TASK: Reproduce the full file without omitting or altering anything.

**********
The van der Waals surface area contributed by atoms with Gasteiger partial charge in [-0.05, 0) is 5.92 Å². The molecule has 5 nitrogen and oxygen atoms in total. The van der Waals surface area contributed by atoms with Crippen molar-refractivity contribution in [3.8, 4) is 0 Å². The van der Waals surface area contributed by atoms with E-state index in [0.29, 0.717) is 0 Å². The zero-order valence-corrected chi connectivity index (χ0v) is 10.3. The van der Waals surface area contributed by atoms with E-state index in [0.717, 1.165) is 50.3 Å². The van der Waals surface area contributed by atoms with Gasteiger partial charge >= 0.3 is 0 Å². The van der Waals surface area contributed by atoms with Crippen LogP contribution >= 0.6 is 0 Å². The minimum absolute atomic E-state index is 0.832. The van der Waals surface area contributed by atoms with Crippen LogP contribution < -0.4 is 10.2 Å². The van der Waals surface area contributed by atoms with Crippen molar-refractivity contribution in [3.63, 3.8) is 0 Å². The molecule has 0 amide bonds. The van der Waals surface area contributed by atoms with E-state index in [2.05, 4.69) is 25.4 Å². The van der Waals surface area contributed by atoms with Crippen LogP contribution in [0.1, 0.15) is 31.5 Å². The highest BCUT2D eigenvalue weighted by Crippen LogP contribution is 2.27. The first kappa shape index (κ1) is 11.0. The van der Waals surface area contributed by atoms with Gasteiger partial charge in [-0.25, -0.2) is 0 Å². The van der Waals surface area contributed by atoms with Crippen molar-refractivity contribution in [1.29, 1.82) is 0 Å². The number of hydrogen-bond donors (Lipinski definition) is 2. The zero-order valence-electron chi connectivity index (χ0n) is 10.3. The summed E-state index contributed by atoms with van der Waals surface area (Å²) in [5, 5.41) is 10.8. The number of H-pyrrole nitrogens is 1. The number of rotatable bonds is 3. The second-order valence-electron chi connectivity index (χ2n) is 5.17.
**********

The van der Waals surface area contributed by atoms with Gasteiger partial charge in [-0.05, 0) is 5.92 Å². The molecule has 5 nitrogen and oxygen atoms in total. The van der Waals surface area contributed by atoms with Crippen molar-refractivity contribution in [3.8, 4) is 0 Å². The van der Waals surface area contributed by atoms with E-state index in [0.29, 0.717) is 0 Å². The zero-order valence-corrected chi connectivity index (χ0v) is 10.3. The van der Waals surface area contributed by atoms with E-state index in [0.717, 1.165) is 50.3 Å². The van der Waals surface area contributed by atoms with Gasteiger partial charge >= 0.3 is 0 Å². The van der Waals surface area contributed by atoms with Crippen LogP contribution >= 0.6 is 0 Å². The minimum absolute atomic E-state index is 0.832. The van der Waals surface area contributed by atoms with Crippen LogP contribution < -0.4 is 10.2 Å². The van der Waals surface area contributed by atoms with Crippen molar-refractivity contribution in [3.63, 3.8) is 0 Å². The molecule has 0 amide bonds. The van der Waals surface area contributed by atoms with E-state index in [2.05, 4.69) is 25.4 Å². The van der Waals surface area contributed by atoms with Crippen LogP contribution in [0.1, 0.15) is 31.5 Å². The highest BCUT2D eigenvalue weighted by Crippen LogP contribution is 2.27. The first kappa shape index (κ1) is 11.0. The van der Waals surface area contributed by atoms with Gasteiger partial charge in [-0.25, -0.2) is 0 Å². The van der Waals surface area contributed by atoms with Crippen molar-refractivity contribution in [1.29, 1.82) is 0 Å². The number of hydrogen-bond donors (Lipinski definition) is 2. The zero-order valence-electron chi connectivity index (χ0n) is 10.3. The summed E-state index contributed by atoms with van der Waals surface area (Å²) in [5, 5.41) is 10.8. The number of H-pyrrole nitrogens is 1. The number of rotatable bonds is 3. The second-order valence-electron chi connectivity index (χ2n) is 5.17.